Sorrow

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“Coherence. It’s vastly over-rated.”

sorrowEven given my tolerance for small budget and independent films, this was a chore both times I watched it. The first time, I got half-way through and gave up. Returning the next day, I decided to give it another chance, and started from the beginning again. While I did make it all the way to the end on the second occasion, this is one of those cases where I reached the end, and was actively irritated by the fact I could have spent the time doing any number of more interesting, productive or fun things.

It starts with the aftermath of a shoot-out at a house, which leaves the cops picking over multiple dead bodies – including one of their own, killed by a booby-trap – and the sole living witness, Mila Sweeney (Vasquez) in hospital with a shoulder wound. She absconds from there, because in one of the inexplicable pieces of plotting, the cops don’t bother to keep an eye on her there, and it’s up to Detective Ana Salinas (Mars) to try and reel Mila back in. Alongside this, we get a series of flashbacks (except, you have to figure out what’s a flashback and what’s current, entirely on your own), depicting events leading up to the shoot-out, which saw Mila have the misfortune to knock on the door of a house occupied by a nomadic trio of psychopaths, Dale (Martinez), Hersey (Etuk) and Gambit, who welcome the delivery of fresh meat.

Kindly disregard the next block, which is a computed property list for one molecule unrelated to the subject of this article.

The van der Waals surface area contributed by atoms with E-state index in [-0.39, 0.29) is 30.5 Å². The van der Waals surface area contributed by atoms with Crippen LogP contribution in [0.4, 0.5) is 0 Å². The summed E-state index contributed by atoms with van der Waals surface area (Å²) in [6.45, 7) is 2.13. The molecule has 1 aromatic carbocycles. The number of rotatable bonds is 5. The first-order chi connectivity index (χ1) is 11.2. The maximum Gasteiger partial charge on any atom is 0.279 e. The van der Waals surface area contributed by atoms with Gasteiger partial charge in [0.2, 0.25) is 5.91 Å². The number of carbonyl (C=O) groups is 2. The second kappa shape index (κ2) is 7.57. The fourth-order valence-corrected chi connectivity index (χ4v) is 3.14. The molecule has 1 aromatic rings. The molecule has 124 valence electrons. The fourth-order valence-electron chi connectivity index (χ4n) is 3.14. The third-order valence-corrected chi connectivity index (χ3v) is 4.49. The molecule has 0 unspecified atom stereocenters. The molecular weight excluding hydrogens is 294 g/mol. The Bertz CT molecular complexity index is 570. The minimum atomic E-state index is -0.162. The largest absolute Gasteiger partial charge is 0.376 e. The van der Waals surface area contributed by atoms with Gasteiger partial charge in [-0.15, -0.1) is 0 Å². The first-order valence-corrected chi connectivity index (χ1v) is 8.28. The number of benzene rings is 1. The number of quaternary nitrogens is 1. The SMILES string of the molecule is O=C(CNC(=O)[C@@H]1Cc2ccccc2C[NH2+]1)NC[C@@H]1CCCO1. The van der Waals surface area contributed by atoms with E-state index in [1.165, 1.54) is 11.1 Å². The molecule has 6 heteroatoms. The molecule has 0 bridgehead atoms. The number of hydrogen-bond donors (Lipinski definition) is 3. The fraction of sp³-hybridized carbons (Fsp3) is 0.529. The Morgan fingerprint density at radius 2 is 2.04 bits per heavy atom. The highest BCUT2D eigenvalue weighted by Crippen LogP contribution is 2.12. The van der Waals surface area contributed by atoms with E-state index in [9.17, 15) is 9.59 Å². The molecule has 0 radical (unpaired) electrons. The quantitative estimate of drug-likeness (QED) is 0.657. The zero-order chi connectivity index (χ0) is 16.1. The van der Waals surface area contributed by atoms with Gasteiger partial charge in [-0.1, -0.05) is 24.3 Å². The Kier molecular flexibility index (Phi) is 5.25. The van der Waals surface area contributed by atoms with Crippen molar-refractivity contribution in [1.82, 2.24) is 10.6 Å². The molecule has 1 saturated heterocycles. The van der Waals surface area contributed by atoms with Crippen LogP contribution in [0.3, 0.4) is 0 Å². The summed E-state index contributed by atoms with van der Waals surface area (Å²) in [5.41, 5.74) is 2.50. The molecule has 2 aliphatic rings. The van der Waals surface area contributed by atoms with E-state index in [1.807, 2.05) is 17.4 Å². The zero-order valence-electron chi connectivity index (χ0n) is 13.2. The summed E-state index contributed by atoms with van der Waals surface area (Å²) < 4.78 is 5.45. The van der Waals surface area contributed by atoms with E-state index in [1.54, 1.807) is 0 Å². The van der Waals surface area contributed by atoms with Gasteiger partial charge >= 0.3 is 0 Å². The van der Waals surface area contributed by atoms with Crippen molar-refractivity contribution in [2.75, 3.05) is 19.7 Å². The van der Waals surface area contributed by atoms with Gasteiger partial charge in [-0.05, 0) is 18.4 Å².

The rest of the film judders back and forth between the heroine’s efforts to escape her captivity, and her post-shootout quest for vengeance, yet also wobbles between portraying this from Mila’s perspective and those of the perpetrators. It’s as if the script – also written by director Loredo – couldn’t figure out what angle or approach to take, and ended up going for a half-assed attempt to cover them all. This is one of the reasons why hard experience has shown me that it’s a warning sign when any low-budget film is written by the same person directing it. This approach largely removes the opportunity for an outsider  to look at the script with a critical eye and go, “Hang on. That won’t work.”

You can see what Loredo is going for, and I can’t deny the obvious passion here. It’s just a shame that there is virtually nothing else good enough to retain your attention. In particular, occasionally good performances are wasted because the script is horrible at its most important and basic job: telling a coherent story. The viewer is left thrashing around trying to put together the pieces, and while not impossible, this is a task where the director needs to be someone more like David Lynch, rather than a rookie trying her hand at directing a feature for the first time, especially one who appears to this she is Quentin Tarantino.

Dir: Millie Loredo
Star: Vannessa Vasquez, Melissa Mars, Eric Martinez, Mary Etuk

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